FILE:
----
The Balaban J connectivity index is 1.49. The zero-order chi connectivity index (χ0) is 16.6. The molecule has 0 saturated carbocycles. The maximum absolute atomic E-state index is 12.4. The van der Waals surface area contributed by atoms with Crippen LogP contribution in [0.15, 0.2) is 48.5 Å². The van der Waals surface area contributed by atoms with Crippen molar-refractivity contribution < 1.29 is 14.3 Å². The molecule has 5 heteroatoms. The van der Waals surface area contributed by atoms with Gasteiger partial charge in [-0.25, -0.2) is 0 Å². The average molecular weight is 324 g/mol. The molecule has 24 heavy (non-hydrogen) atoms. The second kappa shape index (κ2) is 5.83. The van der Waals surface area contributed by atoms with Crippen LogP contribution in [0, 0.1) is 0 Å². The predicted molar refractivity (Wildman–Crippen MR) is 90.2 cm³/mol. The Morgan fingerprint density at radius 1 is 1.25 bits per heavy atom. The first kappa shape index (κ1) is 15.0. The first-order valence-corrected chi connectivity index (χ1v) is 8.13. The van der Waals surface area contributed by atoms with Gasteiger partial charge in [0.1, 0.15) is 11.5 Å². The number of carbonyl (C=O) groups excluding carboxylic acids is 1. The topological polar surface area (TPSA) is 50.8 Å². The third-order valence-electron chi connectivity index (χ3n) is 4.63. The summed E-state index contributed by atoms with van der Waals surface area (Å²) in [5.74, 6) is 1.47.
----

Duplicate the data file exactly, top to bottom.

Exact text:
The Balaban J connectivity index is 1.49. The zero-order chi connectivity index (χ0) is 16.6. The molecule has 0 saturated carbocycles. The maximum absolute atomic E-state index is 12.4. The van der Waals surface area contributed by atoms with Crippen LogP contribution in [0.15, 0.2) is 48.5 Å². The van der Waals surface area contributed by atoms with Crippen molar-refractivity contribution < 1.29 is 14.3 Å². The molecule has 5 heteroatoms. The van der Waals surface area contributed by atoms with Gasteiger partial charge in [-0.25, -0.2) is 0 Å². The average molecular weight is 324 g/mol. The molecule has 24 heavy (non-hydrogen) atoms. The second kappa shape index (κ2) is 5.83. The van der Waals surface area contributed by atoms with Crippen LogP contribution in [0, 0.1) is 0 Å². The predicted molar refractivity (Wildman–Crippen MR) is 90.2 cm³/mol. The Morgan fingerprint density at radius 1 is 1.25 bits per heavy atom. The first kappa shape index (κ1) is 15.0. The first-order valence-corrected chi connectivity index (χ1v) is 8.13. The van der Waals surface area contributed by atoms with Gasteiger partial charge in [0.1, 0.15) is 11.5 Å². The number of carbonyl (C=O) groups excluding carboxylic acids is 1. The topological polar surface area (TPSA) is 50.8 Å². The third-order valence-electron chi connectivity index (χ3n) is 4.63. The summed E-state index contributed by atoms with van der Waals surface area (Å²) in [5.74, 6) is 1.47.